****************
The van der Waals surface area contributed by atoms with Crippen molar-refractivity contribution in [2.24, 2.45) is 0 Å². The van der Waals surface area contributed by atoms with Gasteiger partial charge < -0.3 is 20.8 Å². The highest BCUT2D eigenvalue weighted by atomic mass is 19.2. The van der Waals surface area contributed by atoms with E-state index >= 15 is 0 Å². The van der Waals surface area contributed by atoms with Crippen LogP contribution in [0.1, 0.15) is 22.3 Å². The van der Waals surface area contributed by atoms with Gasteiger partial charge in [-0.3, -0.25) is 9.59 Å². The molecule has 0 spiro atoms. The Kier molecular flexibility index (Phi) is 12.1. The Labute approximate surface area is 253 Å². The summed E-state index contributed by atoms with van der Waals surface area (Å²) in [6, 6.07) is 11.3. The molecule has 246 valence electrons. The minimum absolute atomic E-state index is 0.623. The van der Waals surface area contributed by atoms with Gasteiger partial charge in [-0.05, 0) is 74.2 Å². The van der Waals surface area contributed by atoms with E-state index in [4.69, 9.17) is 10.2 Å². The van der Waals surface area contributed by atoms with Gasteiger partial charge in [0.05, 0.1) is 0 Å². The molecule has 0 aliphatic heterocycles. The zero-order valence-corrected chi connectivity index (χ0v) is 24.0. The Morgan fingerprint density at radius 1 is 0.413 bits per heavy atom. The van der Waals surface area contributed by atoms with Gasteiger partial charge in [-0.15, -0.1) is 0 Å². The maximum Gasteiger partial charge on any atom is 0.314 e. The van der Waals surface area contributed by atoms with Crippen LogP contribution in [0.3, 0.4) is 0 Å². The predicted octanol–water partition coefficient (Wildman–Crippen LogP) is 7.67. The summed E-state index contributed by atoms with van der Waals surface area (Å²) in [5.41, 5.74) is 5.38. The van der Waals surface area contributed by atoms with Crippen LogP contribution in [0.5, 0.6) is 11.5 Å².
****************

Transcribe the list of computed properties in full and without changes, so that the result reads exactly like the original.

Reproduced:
The van der Waals surface area contributed by atoms with Crippen molar-refractivity contribution in [2.24, 2.45) is 0 Å². The van der Waals surface area contributed by atoms with Gasteiger partial charge < -0.3 is 20.8 Å². The highest BCUT2D eigenvalue weighted by atomic mass is 19.2. The van der Waals surface area contributed by atoms with E-state index >= 15 is 0 Å². The van der Waals surface area contributed by atoms with Crippen LogP contribution in [0.1, 0.15) is 22.3 Å². The van der Waals surface area contributed by atoms with Gasteiger partial charge in [-0.3, -0.25) is 9.59 Å². The molecule has 0 spiro atoms. The Kier molecular flexibility index (Phi) is 12.1. The Labute approximate surface area is 253 Å². The summed E-state index contributed by atoms with van der Waals surface area (Å²) in [6, 6.07) is 11.3. The molecule has 246 valence electrons. The minimum absolute atomic E-state index is 0.623. The van der Waals surface area contributed by atoms with Gasteiger partial charge in [-0.05, 0) is 74.2 Å². The van der Waals surface area contributed by atoms with E-state index in [4.69, 9.17) is 10.2 Å². The van der Waals surface area contributed by atoms with Gasteiger partial charge in [0.05, 0.1) is 0 Å². The molecule has 0 aliphatic heterocycles. The zero-order valence-corrected chi connectivity index (χ0v) is 24.0. The Morgan fingerprint density at radius 1 is 0.413 bits per heavy atom. The van der Waals surface area contributed by atoms with Gasteiger partial charge in [-0.15, -0.1) is 0 Å². The maximum Gasteiger partial charge on any atom is 0.314 e. The van der Waals surface area contributed by atoms with Crippen LogP contribution in [0.3, 0.4) is 0 Å². The predicted octanol–water partition coefficient (Wildman–Crippen LogP) is 7.67. The summed E-state index contributed by atoms with van der Waals surface area (Å²) in [5.41, 5.74) is 5.38. The van der Waals surface area contributed by atoms with Crippen LogP contribution in [0.5, 0.6) is 11.5 Å².